Newly found malaria species worry researchers; say will harder fight against malaria epidemic

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According to a recent study conducted by researchers from Imperial college of London, two physically identical Anopheles gambiae mosquitoes, bacterial agents of malaria also known as M and S and found in sub-Saharan Africa, have evolved into two genetically different species, an evolution that worries researchers towards impending dangers in fight against malaria epidemic.

The researchers found that these mosquitoes are diverging into two physically indistinguishable M and S forms. Though, they are able to interbreed, they have different DNA patterns. Different from their behavioral patterns, these mosquitoes are able to breed in any different habitats.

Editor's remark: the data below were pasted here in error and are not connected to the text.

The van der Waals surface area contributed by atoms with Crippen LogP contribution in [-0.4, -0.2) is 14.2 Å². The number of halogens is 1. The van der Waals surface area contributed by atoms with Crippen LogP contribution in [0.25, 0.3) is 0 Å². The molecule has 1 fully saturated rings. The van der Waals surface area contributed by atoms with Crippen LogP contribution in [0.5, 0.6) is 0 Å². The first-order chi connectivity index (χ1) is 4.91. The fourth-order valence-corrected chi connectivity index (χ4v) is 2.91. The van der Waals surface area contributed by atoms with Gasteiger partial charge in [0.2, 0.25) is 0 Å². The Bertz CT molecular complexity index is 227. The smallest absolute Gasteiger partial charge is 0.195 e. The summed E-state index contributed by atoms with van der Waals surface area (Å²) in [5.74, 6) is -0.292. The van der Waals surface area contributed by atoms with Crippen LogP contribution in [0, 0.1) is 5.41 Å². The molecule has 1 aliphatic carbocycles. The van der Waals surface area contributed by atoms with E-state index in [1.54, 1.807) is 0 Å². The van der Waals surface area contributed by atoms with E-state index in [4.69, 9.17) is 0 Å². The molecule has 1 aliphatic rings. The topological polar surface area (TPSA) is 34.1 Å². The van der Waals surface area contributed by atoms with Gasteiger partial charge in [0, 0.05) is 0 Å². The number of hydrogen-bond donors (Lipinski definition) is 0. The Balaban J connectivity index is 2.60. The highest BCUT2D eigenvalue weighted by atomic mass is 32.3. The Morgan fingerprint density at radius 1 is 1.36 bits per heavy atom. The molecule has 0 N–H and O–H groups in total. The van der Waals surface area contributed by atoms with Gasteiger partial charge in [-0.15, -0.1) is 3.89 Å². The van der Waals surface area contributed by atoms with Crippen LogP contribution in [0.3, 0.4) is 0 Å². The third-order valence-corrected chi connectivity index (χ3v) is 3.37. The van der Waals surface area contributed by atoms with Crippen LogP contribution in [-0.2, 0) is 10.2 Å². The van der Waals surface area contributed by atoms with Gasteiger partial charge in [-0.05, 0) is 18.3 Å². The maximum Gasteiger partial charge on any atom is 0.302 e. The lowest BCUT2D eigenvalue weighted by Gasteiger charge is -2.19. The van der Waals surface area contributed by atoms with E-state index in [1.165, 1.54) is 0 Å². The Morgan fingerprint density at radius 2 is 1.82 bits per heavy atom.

There speedy evolution in transformation has arisen a need to monitor their genetically different strains closely, say researchers. They are also worried by the fact that one strategy against the first strain of mosquito won’t be effective for another just because of their genetic difference.

They are of opinion that all the two strains of mosquitoes need to be closely monitored and their hidden genetic evolution needs to be identified so as to pave the path of bringing the epidemic under control.

Highlighting deadly effect of malaria, Professor George Christophides who is heading the division of cell and molecular biology at Imperial College London in England, said in a press release issued by the college that millions of people including African children are affected by malaria and so, the solution to control this epidemic is to control the agents that carry disease.

“With the study, we now have understood evolution of mosquitoes that carry malaria and consequently can find new ways to prevent the epidemic from infecting people,” he quoted as saying.



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